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In Conversation with Jeff O’Neill of O’Neill Vintners & Distillers

By December 28, 2018Top News

Speak Easy Stepping Out Of The Shadows

In Conversation with Jeff O’Neill of O’Neill Vintners & Distillers

By Kristen Bieler

When Jeff O’Neill launched O’Neill Vintners in 2004, it quickly grew to become one of the largest contract producers of California wine and brandy. More recently, the company has been investing in its own wine brands, like Line 39 and Exitus, as well as the recently launched Bertoux Brandy. We sat down with O’Neill to talk about finding opportunity in crowded categories, the rebirth of California brandy and the future of private labels.

On scale & supply

Beverage Media Group: Many people don’t realize that O’Neill Vintners is the 8th largest wine company in the U.S. Have you intentionally stayed under the radar?

Jeff O’Neill: I’ve always liked to stay under the radar. For the last 14 years, we’ve built our B2B business as a major supplier of California brandy and other distilled spirits. We have a bulk wine division as well as a 400,000-case private label business. We don’t divulge the names of our customers, but we produce for around 75 wineries and most major retailers in the U.S.

BMG: Many believe that boutique is always better when it comes to wine, but you call attention to the real advantages of being large.

JO: We are the third largest facility in the state, but we have eight times more tanks than a winery of our size, so while we are big, we actually consider ourselves a boutique facility. With 700 individual tanks and nine full-time winemakers, 20 back-up lab staff, and vineyard sources all over the state, we are really hand-crafting hundreds of different wines in all volumes. Having scale allows us to tailor-make wines for any customer.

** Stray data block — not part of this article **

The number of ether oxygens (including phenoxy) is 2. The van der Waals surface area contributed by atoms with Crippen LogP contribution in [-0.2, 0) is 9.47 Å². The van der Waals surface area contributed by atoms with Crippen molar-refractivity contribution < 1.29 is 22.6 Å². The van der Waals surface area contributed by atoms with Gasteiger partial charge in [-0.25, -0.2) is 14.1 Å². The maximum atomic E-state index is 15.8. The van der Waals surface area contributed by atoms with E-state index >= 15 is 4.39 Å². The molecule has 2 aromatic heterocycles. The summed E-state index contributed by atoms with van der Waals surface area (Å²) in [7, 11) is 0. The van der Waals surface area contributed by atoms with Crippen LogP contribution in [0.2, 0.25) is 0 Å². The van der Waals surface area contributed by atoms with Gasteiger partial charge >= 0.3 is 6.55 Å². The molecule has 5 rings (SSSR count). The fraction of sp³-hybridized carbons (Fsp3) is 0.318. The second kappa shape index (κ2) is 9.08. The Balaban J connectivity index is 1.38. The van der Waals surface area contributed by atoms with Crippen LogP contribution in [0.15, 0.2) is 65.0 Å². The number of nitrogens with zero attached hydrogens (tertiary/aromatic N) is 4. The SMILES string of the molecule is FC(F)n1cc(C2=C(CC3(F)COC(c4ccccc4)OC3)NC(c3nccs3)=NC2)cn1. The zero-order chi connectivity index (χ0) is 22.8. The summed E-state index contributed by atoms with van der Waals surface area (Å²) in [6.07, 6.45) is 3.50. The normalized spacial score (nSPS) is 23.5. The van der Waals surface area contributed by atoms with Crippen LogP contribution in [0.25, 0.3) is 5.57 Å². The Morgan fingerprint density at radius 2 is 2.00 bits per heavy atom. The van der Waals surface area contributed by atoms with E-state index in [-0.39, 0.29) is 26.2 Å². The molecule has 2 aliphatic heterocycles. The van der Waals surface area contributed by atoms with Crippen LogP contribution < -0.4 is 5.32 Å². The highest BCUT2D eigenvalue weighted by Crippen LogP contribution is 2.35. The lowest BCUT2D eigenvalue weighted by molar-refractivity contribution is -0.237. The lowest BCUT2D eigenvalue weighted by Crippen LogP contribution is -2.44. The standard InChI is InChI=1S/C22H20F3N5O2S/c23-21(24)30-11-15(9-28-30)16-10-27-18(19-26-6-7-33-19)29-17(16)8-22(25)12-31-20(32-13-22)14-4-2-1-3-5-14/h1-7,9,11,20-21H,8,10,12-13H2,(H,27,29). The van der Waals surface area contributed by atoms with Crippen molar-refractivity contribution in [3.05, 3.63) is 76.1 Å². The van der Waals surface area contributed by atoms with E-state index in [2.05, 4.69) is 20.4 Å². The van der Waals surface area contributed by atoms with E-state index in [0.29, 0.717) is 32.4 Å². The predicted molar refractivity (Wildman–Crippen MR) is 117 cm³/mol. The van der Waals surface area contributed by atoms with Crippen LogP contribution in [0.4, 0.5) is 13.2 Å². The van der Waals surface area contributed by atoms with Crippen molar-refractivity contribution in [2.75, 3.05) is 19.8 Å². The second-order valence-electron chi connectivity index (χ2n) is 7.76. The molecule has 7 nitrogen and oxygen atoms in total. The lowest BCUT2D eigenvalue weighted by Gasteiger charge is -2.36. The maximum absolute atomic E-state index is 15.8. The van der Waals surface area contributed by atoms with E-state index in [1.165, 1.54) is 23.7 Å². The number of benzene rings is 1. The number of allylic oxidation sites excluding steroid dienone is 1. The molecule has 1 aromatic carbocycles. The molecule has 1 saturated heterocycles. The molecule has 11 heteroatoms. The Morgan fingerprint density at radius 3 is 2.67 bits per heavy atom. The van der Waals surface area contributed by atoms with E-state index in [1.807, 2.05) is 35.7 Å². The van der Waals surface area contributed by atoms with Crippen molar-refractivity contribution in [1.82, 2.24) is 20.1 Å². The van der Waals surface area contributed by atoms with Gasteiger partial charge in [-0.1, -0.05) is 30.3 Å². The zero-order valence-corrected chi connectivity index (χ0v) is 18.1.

BMG: Describe the significant recent investment you made in your facility.

JO: We actually have three facilities in California—one in Paso Robles called Robert Hall and a small facility in Sonoma—but our primary winery is in the Central Valley near Fresno. It has 49-million-gallon capacity and we’ve been adding about 2 million gallons of cooperage every year. Our recent upgrades made it, I believe, the most state-of-the-art winery anywhere.

On Private Labels & Brands

BMG: Private labels have become an increasingly disruptive force in the wine business. What do you—as a leader in this segment—see as the value created by private labels?

JO: Exclusive labels, are part of the maturation of the U.S. wine business. Our preference, like every supplier, would be to sell our own national brands, but the industry has changed and we don’t want to ignore this increasingly important segment. Today it’s probably less than 10% of the total, but in a decade, I believe exclusive labels will represent 20% of the wine sold in this country.

The reality is that retailers battle one another on price and there is tremendous pressure for them to discount major national brands. The retailer gets squeezed, the wholesaler gets squeezed, the supplier gets squeezed. Exclusive brands allow retailers to offset and protect margins. It allows them to offer unique items in their store that consumers can’t find anywhere else.

BMG: What does this say about the power of brands in today’s marketplace and consumer brand loyalty? What is the strategy behind your own branded wines?

JO: I think most of the data shows that wine consumers are willing to switch and try new wines and brands more than ever before. They want to discover new things; they are more promiscuous and less brand-loyal. That’s not as true with spirits.

That said, we are focusing more on our branded portfolio, which is why we want O’Neill Vintners to resonate with retailers throughout the U.S. We’re focused on the premium $10-$16 tier.